Some Gamurre for Pennsic (Dress Diary from 2013)

Last year I posted about my intention to post all these dress diaries. I even wrote most of the up at the time. What held me up was figuring out how to get photos into them. No more! I have figured it out and will be posting these dress diaries every couple of weeks until I’m caught up.
My description at the time of what was going on in my SCA life at the time:
Having taken something of a break from the SCA from about 2008-2011, I have been working on doing some serious revamping of my wardrobe lately. When I got active again, my garb collection was pretty sad, full of really old garb made for Pennsic (ie: in a hurry) while I was in high school, and a few newer, better-fitting pieces I’d made after graduating college. My persona has always been something of a split personality – because my parents are in the SCA, I have a certain amount of loyalty to the idea of being their daughter, however, mom’s persona is 1470-1540 northern Italian (she tends to model herself after the D’Este sisters) and dad’s a 9th-10th century Danish nobleman. My own preference is for late quattrocento Venice.  So last year, for Pennsic, I decided it was time to start dressing like it!

The Concept

 I had decided to focus on the 1480s-90s in Venice for my first foray into more persona-appropriate garb. Finding resources on what was worn specifically in Venice versus in northern Italy in general or Florence was  somewhat difficult. I relied heavily on the images collected at the Realm of Venus. I did end up wandering from just the Venetian images and also drawing some inspiration from Ghirlandaio’s Florentine frescoes.
I’m primarily writing about the blue linen one today (the middle concept sketch). The teal one isn’t finished and I haven’t even cut the brown one. 🙂  (The teal gown is finished now and I ended up making a Norse dress out of the brown herringbone linen instead.)

Patterning

Like my Greenland Gown step 1 was to take my measurements and an existing pattern to cut a muslin draft, then baste it and pin to adjust. There are no extant Italian gowns of this era that I am aware of, and the images don’t really make the construction clear, other than the fact that there are side and/or front lacings and no obvious seams that would indicate complicated piecing to shape over the bust. Based on this, I went with 4 pieces – 2 front/sides and 2 back/sides. I don’t know that you even have to have a back center seam, but I find that ANY garment in a woven fabric without a back center seam simply does not fit well on me. I have to add it to modern dresses pretty often.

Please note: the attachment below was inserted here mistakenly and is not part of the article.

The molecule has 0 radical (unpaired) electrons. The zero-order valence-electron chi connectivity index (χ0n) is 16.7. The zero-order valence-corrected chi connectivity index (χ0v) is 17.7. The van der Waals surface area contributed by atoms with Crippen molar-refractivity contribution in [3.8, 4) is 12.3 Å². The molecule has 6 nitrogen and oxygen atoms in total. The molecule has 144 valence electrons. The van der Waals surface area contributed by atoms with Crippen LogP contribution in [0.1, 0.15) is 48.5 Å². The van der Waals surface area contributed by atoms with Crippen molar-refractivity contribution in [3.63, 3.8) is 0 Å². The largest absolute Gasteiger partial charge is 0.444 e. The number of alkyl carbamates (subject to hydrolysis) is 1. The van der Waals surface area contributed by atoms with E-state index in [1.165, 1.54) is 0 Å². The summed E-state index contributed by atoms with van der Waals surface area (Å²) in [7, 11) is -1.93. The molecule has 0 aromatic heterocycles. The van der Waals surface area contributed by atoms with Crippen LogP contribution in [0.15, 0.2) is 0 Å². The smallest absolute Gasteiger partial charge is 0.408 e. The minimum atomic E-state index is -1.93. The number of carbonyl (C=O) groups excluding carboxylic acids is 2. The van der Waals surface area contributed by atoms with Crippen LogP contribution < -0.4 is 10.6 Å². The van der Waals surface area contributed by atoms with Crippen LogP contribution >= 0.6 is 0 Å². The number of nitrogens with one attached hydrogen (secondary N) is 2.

In pinning to fit we ended up with curved front and back center seams and straight side seams. I have since seen other people describe their patterning process for these dresses as based on the gothic fitted gown style, where you start with the back and side seams pinned straight and then pin up the front seam to be very tight and supportive of the bust.  I may try this method at some point, although I’m not convinced that these gowns fit quite like that. (I have some different ideas on how to shape and pattern this now than in 2013, heh.)
For the camicia, I took the neckline of my gamurra pattern and made a neck piece which I gathered the full neckline into.
The bodice was lined and machine sewn then flipped and top-stitched. The skit was gathered to the waist. In order to use less fabric but still get a fairly full skirt at the hem I used a suggestion I found online in someone’s dress diary (don’t remember who) and cut the skirt panels as trapezoids (you can see in the cutting layout sketch above). I found Venetian glass lacing rings at Pennsic and sewed them on with buttonhole stitch. The lacing is “ladder” style which you see in some portraits and  it is a piece of lucet cord that I made.
(2019 me!) I hate these sleeves. I made them without lining them and the trim started falling apart. They don’t fit how I wanted. The teal ones are a little better but also should have been lined. They were my first attempt at interesting sleeves.

The finished Gowns

Although both turned out fairly well, I end up wearing the blue a lot more often than the teal. It’s just very striking with the deep blue against the white camicia, and off course, sets off my blue eyes. I never did end up doing the planned trim on the teal, it’s ended up being more of a camp dress than something I want fancy trim on. Both fit fairly well but are not self-supporting, so I wear modern undergarments with them. Actually, I was wearing an early 18th century pair of stays with them for a bit (same silhouette) but the stays no longer fit.

Reflections from the future

(2019 me!) The blue gamurra came out much closer to plan than the teal, and I still wear it very often. The teal mostly gets brought out at Pennsic or when I particularly want that color for something. I honestly failed at the “make it look particularly Venetian” part of the plan – the blue gamurra looks very 1480s Florentine to me now, especially with the natural waist placement and center front lacing. I don’t actually mind that, but it definitely was not the goal. (I will be posting a recent project to make new sleeves and a Cioppa overgown to go with it soon.)

If I were making it now, I would actually  have side-lacing in addition to the decorative front-lacing. I have seen some evidence of this in paintings and on statues since and it makes a lot of practical sense. I would also be altering the pattern to make it self-supporting, and I would not cut the skirt panels as trapezoids. More fullness! All the skirt!

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